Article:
User:JDrewniak (WMF)/notes/Desktop refresh hackweek findings

From MediaWiki.org
Jump to navigation Jump to search

Achieving a “desktop refresh” with just a user style[edit]

Goal: Investigate the vector HTML and CSS structure to determine if a new design can be implemented with CSS alone.

Method: Create a Vector user-style which aims to mimic the preliminary design ideas of the desktop refresh. A user-style can be enabled by any logged-in user on wikipedia and doesn’t affect the HTML structure of the skin.

To achieve maximum flexibility with CSS, the CSS Grid layout module was used. This spec is new and has limited browser support, and is therefore not suitable for production usage. It does however, provide flexibility in positioning and rearranging the page layout without touching the underlying HTML structure.


Screen shot of user style.png

Result: https://en.wikipedia.org/wiki/User:Jandre3000/vector.css

Findings: Vector has a content-focused and “layout agnostic” HTML structure, but changing the design would still require substantial changes to the underlaying HTML.

Vector prioritizes the page content above all else (literally, the page content is rendered as the first thing inside the opening <body>) and all navigation and “chrome” is placed below the content.

Navigation is positioned to the side and top of the content with CSS. Items such as the talk/history links look like they’re grouped with the content but are actually part of the header. Considerable CSS gymnastics are at play to achieve these positioning effects.

So despite Vector’s layout-agnostic DOM structure, Vector does contain CSS classes that imply a layout, such as #left-navigation and #right-navigation and #mw-head and rearranging these elements still requires substantial changes to the HTML.

Applying OOUI styles to generic form elements[edit]

In a new skin, one might want to style all basic HTML elements so that they conform to the same design. OOUI is an existing library that provides styles for many form elements such as inputs and buttons. Can these styles be applied to element-level selectors, such as button without having to use verbose OOUI selectors?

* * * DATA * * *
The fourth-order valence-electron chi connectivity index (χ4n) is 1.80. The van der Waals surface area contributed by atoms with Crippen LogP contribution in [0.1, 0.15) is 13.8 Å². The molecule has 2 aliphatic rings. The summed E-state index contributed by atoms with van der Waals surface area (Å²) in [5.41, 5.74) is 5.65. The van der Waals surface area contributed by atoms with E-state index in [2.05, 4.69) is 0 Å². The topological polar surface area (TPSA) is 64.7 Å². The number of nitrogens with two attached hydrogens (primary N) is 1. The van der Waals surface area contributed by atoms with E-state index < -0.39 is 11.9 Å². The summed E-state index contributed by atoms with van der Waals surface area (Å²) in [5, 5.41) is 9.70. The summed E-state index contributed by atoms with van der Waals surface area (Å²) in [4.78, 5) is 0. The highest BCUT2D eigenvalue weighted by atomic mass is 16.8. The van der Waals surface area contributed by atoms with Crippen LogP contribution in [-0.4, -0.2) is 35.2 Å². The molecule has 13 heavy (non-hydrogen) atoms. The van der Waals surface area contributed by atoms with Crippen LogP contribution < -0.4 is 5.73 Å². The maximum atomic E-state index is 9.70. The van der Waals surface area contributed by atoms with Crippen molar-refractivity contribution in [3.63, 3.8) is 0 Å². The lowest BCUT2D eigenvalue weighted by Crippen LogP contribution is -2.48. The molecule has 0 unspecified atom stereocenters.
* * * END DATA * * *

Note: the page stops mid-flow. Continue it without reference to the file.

Goal: Determine if the OOUI styles can be repurposed and applied to “raw” HTML elements in order to provide “baseline” styles for a new skin.

Method: Create a Less file that imports the OOUI styles and applies them to base element selectors. Three features of Less are used to achieve this:

  1. The fact that Less can treat any class selector as a mixin.
  2. Less can treat any CSS file as a Less file.
  3. The Less import feature has (reference) option that only imports selectors or mixin that are used in the importing file.

These features allow us to Less to import a compiled CSS and treat each class selector as a mixin, without the performance penalty of importing the entire CSS file.

e.g.

@import (reference, less) "~oojs-ui/dist/oojs-ui-wikimediaui.css";
@import (reference, less) "~oojs-ui/dist/oojs-ui-core-wikimediaui.css";

/**
 * Default button
 */
button {
	.oo-ui-buttonElement;
	.oo-ui-buttonElement > .oo-ui-buttonElement-button;
	.oo-ui-buttonElement-framed > .oo-ui-buttonElement-button;
	.oo-ui-buttonElement-framed.oo-ui-labelElement > .oo-ui-buttonElement-button;
	.oo-ui-buttonElement-framed.oo-ui-widget-enabled > .oo-ui-buttonElement-button;
}

Result: https://clever-lalande-8d13d8.netlify.com

https://github.com/j4n-co/wrapping-ooui-for-default-elements/blob/master/stylez.less

A screenshot of OOUI buttons.png